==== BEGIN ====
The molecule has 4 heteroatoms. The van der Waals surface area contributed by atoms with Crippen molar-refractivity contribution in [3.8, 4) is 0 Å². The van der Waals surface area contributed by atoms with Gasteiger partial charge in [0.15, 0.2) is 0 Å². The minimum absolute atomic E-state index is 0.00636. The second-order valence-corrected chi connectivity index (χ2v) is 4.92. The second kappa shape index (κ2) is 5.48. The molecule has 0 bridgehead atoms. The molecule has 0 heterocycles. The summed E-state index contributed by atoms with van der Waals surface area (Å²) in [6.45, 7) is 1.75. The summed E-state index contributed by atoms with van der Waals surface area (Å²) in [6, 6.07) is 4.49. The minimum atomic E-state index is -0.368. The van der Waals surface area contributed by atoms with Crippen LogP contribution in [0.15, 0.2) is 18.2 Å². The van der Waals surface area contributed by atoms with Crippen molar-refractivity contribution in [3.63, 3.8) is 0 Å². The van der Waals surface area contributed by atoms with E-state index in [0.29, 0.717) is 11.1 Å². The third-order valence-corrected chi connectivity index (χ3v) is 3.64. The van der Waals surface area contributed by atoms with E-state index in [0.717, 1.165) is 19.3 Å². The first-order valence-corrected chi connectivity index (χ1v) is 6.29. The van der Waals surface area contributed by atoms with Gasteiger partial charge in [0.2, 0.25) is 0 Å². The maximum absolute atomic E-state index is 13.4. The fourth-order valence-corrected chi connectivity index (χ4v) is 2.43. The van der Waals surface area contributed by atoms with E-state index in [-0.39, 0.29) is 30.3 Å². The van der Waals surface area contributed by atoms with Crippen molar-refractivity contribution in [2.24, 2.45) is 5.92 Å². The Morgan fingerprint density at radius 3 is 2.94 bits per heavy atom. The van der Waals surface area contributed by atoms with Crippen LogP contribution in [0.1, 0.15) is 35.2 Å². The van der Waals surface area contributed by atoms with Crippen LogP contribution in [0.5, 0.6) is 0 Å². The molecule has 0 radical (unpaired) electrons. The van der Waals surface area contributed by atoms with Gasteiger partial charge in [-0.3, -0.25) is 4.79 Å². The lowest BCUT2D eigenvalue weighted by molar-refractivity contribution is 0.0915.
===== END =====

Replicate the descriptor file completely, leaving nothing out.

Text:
The molecule has 4 heteroatoms. The van der Waals surface area contributed by atoms with Crippen molar-refractivity contribution in [3.8, 4) is 0 Å². The van der Waals surface area contributed by atoms with Gasteiger partial charge in [0.15, 0.2) is 0 Å². The minimum absolute atomic E-state index is 0.00636. The second-order valence-corrected chi connectivity index (χ2v) is 4.92. The second kappa shape index (κ2) is 5.48. The molecule has 0 bridgehead atoms. The molecule has 0 heterocycles. The summed E-state index contributed by atoms with van der Waals surface area (Å²) in [6.45, 7) is 1.75. The summed E-state index contributed by atoms with van der Waals surface area (Å²) in [6, 6.07) is 4.49. The minimum atomic E-state index is -0.368. The van der Waals surface area contributed by atoms with Crippen LogP contribution in [0.15, 0.2) is 18.2 Å². The van der Waals surface area contributed by atoms with Crippen molar-refractivity contribution in [3.63, 3.8) is 0 Å². The van der Waals surface area contributed by atoms with E-state index in [0.29, 0.717) is 11.1 Å². The third-order valence-corrected chi connectivity index (χ3v) is 3.64. The van der Waals surface area contributed by atoms with E-state index in [0.717, 1.165) is 19.3 Å². The first-order valence-corrected chi connectivity index (χ1v) is 6.29. The van der Waals surface area contributed by atoms with Gasteiger partial charge in [0.2, 0.25) is 0 Å². The maximum absolute atomic E-state index is 13.4. The fourth-order valence-corrected chi connectivity index (χ4v) is 2.43. The van der Waals surface area contributed by atoms with E-state index in [-0.39, 0.29) is 30.3 Å². The van der Waals surface area contributed by atoms with Crippen molar-refractivity contribution in [2.24, 2.45) is 5.92 Å². The Morgan fingerprint density at radius 3 is 2.94 bits per heavy atom. The van der Waals surface area contributed by atoms with Crippen LogP contribution in [0.1, 0.15) is 35.2 Å². The van der Waals surface area contributed by atoms with Crippen LogP contribution in [0.5, 0.6) is 0 Å². The molecule has 0 radical (unpaired) electrons. The van der Waals surface area contributed by atoms with Gasteiger partial charge in [-0.3, -0.25) is 4.79 Å². The lowest BCUT2D eigenvalue weighted by molar-refractivity contribution is 0.0915.